Grant next went to work for the Belize Embassy in Washington, D.C., where one day some people from the Massachusetts Audubon Society made a presentation to the prime minister of Belize about a proposal to buy 110,000 acres of land in Belize and turn it over to a local entity for conservation. It was Grant who kept asking questions, and the next day, she recalls, Massachusetts Audubon called her and said, "'You caught onto this concept. We have money for a salary for three months. Would you like to start an organization to protect this land in perpetuity?'"
At the time, Grant knew nothing about environmental issues. She was intrigued, however, by the idea of creating something from scratch, something that would last, as she put it, "beyond me." She returned to Belize in 1989, assembled a board for her new organization, and got herself out into the "bush," where she learned about birds, snakes, and red-eyed tree frogs. With help from a number of U.S. scientists and funders, including the Nature Conservancy, she aggressively acquired additional land and embarked on projects that she hoped would use a portion of the land to produce local income and jobs in an environmentally friendly manner.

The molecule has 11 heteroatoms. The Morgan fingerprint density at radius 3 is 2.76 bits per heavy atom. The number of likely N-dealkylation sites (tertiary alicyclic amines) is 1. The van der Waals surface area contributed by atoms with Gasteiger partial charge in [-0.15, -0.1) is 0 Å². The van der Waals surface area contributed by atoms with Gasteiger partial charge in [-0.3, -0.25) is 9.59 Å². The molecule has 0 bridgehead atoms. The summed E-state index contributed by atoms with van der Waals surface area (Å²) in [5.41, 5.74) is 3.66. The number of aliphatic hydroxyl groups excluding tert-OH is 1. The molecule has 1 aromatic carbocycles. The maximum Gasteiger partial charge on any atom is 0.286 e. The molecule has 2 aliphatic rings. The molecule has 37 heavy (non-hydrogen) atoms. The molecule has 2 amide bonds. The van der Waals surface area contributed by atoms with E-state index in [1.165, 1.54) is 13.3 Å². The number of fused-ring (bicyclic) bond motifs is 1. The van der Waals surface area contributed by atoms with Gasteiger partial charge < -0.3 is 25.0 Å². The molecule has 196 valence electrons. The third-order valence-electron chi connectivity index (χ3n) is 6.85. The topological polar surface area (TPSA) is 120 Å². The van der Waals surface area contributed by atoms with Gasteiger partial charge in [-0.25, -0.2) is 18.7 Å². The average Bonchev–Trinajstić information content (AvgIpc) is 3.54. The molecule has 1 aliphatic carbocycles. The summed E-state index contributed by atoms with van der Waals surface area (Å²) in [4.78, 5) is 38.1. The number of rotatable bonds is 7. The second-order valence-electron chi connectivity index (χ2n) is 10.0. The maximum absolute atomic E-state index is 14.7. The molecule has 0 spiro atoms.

Back then, the idea of sustainable development was not yet well-known, let alone well accepted, Grant says. One of her projects involved logging mahogany by cutting a limited number of trees and removing them carefully from the forest to limit damage to the surrounding ecosystem. She won two different sustainability certifications for the operation, but in the end, could barely sell the logs at all, and certainly not for any premium. She also pursued ecotourism, building cabanas and dormitories that now house visitors and school groups.
You Gotta Belize
At the Nature Conservancy, Grant is the only member of the seven-person top management team who was born outside the U.S. She sees part of her role as getting her fellow managers out "in the mud." She took the organization's information systems manager into the jungle in Guatemala, by helicopter, foot, boat, and car, then by boat to Belize. Now, she says, he understands why people in the field can't be online monitoring their email all day. She took the human resources manager to Costa Rica, where they released turtle hatchlings and went into the forest to learn about the local trees. "It's crucial," she said, "if we are to be a global organization that the leadership understand what global means."